Beloved ‘Vogue’ editor-at-large and style afficionado Andre Leon Talley has died at 73. Here are 5 things to know about the trailblazer of the fashion industry.
Andre Leon Talley, a beloved figure in the fashion world has reportedly died at age 73, according to TMZ. The former creative director for Vogue, judge on America’s Next Top Model, and singular voice in fashion was a true force to be reckoned with in the industry, pushing sociocultural boundaries and always bringing a certain joie de vivre to his work.
Here we break down five things to know about the so-called “godfather” of fashion who inspired many and paved the way for people of color in the fashion industry.
He Grew Up in Jim Crow South
Andre was born on October 16, 1948 in Washington, D.C. and was raised by his grandmother, Binnie Francis Davis, who worked as a cleaning lady at Duke University in Durham, North Carolina. In his memoir, The Chiffon Trenches, Andre detailed his difficulties growing up within that context, considering his large size as a Black man (he was 6’6″) and his penchant for luxury fashion and lifestyle.
In the documentary The Gospel According to Andre, the writer described his life growing up as an outsider and how he was taunted and even had rocks thrown at him. He didn’t let those setbacks, however, prevent him from pursuing his big dreams. “I had to move on,” he stated in the documentary. “I had to get on with my career.”
He Ran With the Studio 54 Crowd
Through connections he made as a student at North Carolina Central University and Brown University (where he earned a B.A. and M.A. in French Literature, respectively), Andre came to New York City in the early ’70s and fell into the glowing hot center of Manhattan glamour and art. He first apprenticed for former Vogue editor-in-chief Diana Vreeland who then served as a Special Consultant for the Costume Institute at the Metropolitan Museum of Art. Diana was so impressed with her new apprentice’s skills she connected him to Andy Warhol, granting him a job at Andy’s Interview magazine. From there, the style obsessive went on to work for Women’s Wear Daily, further utilizing his French skills by becoming the publication’s Paris bureau chief.
Due to his involvement with those circles, Andre indulged in the golden age of Manhattan nightlife, frequenting the over-the-top parties at Studio 54 during the late ’70s with Warhol, Vreeland, and other staples like designers Diane Von Furstenberg, Halston, and Karl Lagerfeld, singers Diana Ross and Grace Jones, and more. “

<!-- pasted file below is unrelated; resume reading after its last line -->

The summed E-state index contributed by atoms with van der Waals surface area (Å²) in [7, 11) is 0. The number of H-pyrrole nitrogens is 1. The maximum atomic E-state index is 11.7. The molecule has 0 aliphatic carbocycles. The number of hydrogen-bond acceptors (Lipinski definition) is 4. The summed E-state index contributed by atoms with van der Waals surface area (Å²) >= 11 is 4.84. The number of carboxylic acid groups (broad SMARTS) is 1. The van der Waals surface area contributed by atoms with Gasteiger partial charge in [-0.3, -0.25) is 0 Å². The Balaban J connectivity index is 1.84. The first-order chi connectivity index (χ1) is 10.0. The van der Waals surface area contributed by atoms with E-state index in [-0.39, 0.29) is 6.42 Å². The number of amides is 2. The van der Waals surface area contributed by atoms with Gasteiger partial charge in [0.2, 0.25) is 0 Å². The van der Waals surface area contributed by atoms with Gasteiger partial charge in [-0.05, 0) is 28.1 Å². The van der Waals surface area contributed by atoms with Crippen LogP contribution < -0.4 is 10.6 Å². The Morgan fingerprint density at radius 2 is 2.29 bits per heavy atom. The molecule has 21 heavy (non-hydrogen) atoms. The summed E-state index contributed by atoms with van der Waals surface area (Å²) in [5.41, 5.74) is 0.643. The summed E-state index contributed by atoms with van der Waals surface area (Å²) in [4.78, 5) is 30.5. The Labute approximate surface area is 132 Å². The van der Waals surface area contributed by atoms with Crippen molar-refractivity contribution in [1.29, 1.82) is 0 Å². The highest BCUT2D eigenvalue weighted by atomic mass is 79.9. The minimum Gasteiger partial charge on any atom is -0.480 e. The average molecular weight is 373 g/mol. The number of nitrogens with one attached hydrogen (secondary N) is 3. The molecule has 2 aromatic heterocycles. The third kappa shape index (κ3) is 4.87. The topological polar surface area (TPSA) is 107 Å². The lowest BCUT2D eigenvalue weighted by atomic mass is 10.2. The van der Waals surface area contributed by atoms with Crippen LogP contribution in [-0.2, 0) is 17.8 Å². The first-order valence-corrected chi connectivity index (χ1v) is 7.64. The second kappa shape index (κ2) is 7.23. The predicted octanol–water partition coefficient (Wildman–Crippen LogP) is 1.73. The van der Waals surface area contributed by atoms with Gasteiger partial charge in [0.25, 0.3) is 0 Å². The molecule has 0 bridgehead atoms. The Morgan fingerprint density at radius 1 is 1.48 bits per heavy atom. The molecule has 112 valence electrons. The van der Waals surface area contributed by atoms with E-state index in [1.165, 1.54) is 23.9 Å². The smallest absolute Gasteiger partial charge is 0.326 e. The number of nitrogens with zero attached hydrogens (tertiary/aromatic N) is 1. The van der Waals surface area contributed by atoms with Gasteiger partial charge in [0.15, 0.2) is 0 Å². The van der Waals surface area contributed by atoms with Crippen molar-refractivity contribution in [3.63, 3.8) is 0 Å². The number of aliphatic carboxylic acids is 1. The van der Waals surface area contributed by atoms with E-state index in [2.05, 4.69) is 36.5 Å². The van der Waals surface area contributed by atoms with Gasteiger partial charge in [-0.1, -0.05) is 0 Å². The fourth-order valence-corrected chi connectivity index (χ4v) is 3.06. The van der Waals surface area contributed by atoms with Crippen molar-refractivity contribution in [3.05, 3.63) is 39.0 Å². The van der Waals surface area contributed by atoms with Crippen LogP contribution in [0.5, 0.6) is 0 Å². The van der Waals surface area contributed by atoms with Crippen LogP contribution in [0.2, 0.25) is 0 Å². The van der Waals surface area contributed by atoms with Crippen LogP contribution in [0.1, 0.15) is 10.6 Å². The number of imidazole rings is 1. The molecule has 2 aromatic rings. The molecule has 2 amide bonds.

“It was the music and the mix of people; it was the fashion and the mix of people. I really think that was the success of [Studio 54],” Andre said during a 2021 interview with CBC radio. “If you see pictures of me and Diana Ross, I’m in black tie. It’s by Dior.”
He Was a Singular Voice at ‘Vogue’ Magazine
After working for Interview, WWD, W magazine, and The New York Times, Andre transitioned to Vogue magazine, first working as Fashion News Director from 1983 to 1987 and then Creative Director from 1988 to 1995. There he established a close relationship to Editor-in-Chief Anna Wintour. Although he moved on to working with W in 1995, he did return to Vogue as a contributing editor and then Editor-at-Large, writing columns that brought a different vision and charismatic voice to the forefront.
“What moves him is that idea [of] just do it, think it, wear it — there is no hesitation,” designer Marc Jacobs stated of Andre and his living-out-loud ethos which undoubtedly influenced the magazine’s outlook on fashion. In the 2007 film The September Issue, which documented the almost year-long process of making the famously excessive fall issue of Vogue, Andre became a fan favorite, at one point exclaiming there was a “famine of beauty!”
He Served as an Advisor to Michelle Obama
Much like his mentor Diana Vreeland, who once advised First Lady Jacqueline Kennedy Onassis, Andre served as an style advisor to the Obama family in 2008. He was famous for introducing Michelle Obama to Taiwanese-Canadian designer Jason Wu, from whom she bought many dresses — including her inaugural gown.
Moreover, although he leaned politically liberal, he still live-blogged the Trump inauguration with New York Times columnist Maureen Dowd, writing commentary on First Lady Melania Trump‘s fashion which he ultimately praised.
He Was a Trailblazer in the Fashion World
“As an African American man born in the United States of America, it was important for me to show the building blocks of my story, from my childhood to today,” Andre told TIME in May 2020, after the release of his memoir The Chiffon Trenches detailed difficult moments he faced while working in the industry. “It’s simply a part of the fabric of society in America. Racism is always there, boiling on the front burners, evidenced during this pandemic in the terrible tragedy of Ahmaud Arbery, shot in Georgia in daylight.”
The journalist was most certainly shaped by his Southern background and experiences in the industry where he dealt with racism, but he never let that defeat the relentless pursuit of his dreams. “I am not made by the fashion world. I am made by coming up in the South in my grandmother’s home with great values of tradition, passion, education, religion and being properly decent,” he continued to TIME. “So when I confronted these moments of racism, I controlled my narrative by making choices. This is what people do to black men; they criminalize their very existence and they dehumanize them, even in the highest, loftiest world of fashion. But I did not become victimized. I simply soldiered on and did my work.”